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This first required course for the Doctor of Education degree program, The Great Conversation: The Cornerstone Course is specially designed to guide the student through the process of designing her or his program of study. Students are introduced to the interpretive process used at the university by learning how to write effective higher order evaluative questions which prepares students for the in-depth discussions that follow in this course and throughout their studies in the doctoral program. Students learn how to best utilize Encyclopedia Britannica's 60-volume set of the Great Books of the Western World in order to get the most out of their doctoral studies research. Finally, students choose the additional coursework and begin the preliminary work towards planning the appropriate legal research in preparation for designing the applied project.

At the heart of the curriculum at Harrison Middleton University is discussion. In The Great Conversation: The Cornerstone Course, the student participates in a series of one-to-one discussions in which he or she will discuss the learning objectives and the expected outcomes for the Doctor of Education degree program they are designing. These discussions are in-depth conversations, based on specific readings, which explore the history of education in Western culture and the significant issues concerning education today.

The best way for students to develop a sophisticated knowledge of education is through a careful examination of ideas, topics, and subtopics discussed by the greatest minds of Western cultural across the past twenty-five centuries. By using a combination of primary source documents from Great Books of the Western World and legal documents - federal and state laws, regulations and rules - the Doctor of Education degree program ensures that students acquire the breadth of knowledge that is the hallmark of an excellent liberal arts education while exploring the educational environment in today's world. Some of the topics students explore include: the means and ends of education, the kinds of education (physical, moral, liberal, professional, religious), the training of the body and the cultivation of bodily skills, the formation of a good character (virtue, a right will), the cultivation of aesthetic taste, the improvement of the mind by teaching and learning, the profession of teaching (the relation of teacher and student), the means and methods of teaching, the nature of learning (its several modes), the order of learning (the organization of the curriculum), learning apart from teachers and books (the role of experience), the acquisition of techniques, preparation for the vocations, arts, and professions, education and the state, and historical and biographical observations concerning the institutions and practices of education.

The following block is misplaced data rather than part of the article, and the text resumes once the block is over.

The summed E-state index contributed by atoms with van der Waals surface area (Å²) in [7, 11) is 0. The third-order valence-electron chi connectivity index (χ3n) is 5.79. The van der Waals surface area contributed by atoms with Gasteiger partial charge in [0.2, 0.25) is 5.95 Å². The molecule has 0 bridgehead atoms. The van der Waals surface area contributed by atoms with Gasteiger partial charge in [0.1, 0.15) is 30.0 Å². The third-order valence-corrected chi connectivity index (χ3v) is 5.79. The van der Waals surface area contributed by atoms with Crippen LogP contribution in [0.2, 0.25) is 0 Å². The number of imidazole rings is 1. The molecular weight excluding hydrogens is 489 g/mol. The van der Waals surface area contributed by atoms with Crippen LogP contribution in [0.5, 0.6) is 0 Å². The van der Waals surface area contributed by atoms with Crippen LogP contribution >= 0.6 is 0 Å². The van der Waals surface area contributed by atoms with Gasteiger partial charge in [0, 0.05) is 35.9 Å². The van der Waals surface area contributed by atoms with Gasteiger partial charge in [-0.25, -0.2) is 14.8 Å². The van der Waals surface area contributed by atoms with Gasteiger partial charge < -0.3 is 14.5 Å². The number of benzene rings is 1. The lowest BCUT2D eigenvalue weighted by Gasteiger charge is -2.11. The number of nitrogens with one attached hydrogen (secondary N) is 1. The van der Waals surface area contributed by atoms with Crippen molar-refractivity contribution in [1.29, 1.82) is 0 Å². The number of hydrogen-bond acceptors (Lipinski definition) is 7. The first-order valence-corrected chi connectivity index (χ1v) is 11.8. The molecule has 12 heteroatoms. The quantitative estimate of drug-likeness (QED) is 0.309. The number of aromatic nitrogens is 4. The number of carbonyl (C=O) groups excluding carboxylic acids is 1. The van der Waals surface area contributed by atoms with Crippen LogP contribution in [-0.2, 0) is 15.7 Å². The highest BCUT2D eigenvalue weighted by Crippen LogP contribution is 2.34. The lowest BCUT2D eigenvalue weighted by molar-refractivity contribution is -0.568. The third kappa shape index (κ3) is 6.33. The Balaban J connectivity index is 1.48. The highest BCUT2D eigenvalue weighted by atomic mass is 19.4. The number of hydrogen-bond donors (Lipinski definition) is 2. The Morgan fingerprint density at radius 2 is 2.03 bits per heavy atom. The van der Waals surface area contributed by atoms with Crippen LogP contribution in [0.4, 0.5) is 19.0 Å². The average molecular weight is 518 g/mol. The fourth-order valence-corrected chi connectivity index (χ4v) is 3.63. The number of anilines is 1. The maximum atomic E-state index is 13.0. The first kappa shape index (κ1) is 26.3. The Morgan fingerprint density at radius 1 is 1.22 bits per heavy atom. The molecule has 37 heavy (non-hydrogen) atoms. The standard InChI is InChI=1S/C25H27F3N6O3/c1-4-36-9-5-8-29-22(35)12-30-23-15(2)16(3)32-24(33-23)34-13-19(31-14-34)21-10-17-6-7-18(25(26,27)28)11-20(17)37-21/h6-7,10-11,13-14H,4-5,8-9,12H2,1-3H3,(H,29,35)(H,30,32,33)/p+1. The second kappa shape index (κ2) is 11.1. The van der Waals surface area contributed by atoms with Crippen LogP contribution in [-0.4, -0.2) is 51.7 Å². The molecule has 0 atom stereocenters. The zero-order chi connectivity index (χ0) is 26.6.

No idea stands as an isolated, self-contained entity. In addition to a comprehensive study on topics and subtopics concerning education, Doctor of Education degree program students expand the research and study by exploring the interrelationships between ideas, for example, the relationship between education and citizen, constitution, democracy, government and state. This provides the most intensive and detailed research.

Students select readings from the Great Books of the Western World that contain the works of 130 authors and includes 517 selections. As large and diverse as the number of works in the Great Books of the Western World is, they do not exhaust the number of authors or books that have made a contribution to the ideas of western civilization. Students may also explore the works of authors from an extensive list of additional readings. The authors raise persistent human questions, and their different interpretations of those questions reveal a variety of independent yet complementary meanings. Whether the works are epic poems or political treatises, and whether the subject matter is scientific, historical, or philosophical, they are all linked together. Through the centuries, the great authors introduce, support, elaborate upon, respond to, and criticize each other. Students at Harrison Middleton University explore different facets of an idea as it is discussed by various authors. For example, students will find that Dewey was influenced by Aristotle, Plato, Ptolemy and Copernicus. Toqueville cites nineteen other authors.

In addition, students are required to do comprehensive legal research in preparation for designing the applied project. After completing the coursework and the legal research, students are required to report the findings and propose recommendations for addressing an issue or problem in a scholarly legal article. Upon approval, students then execute their plan for an applied project.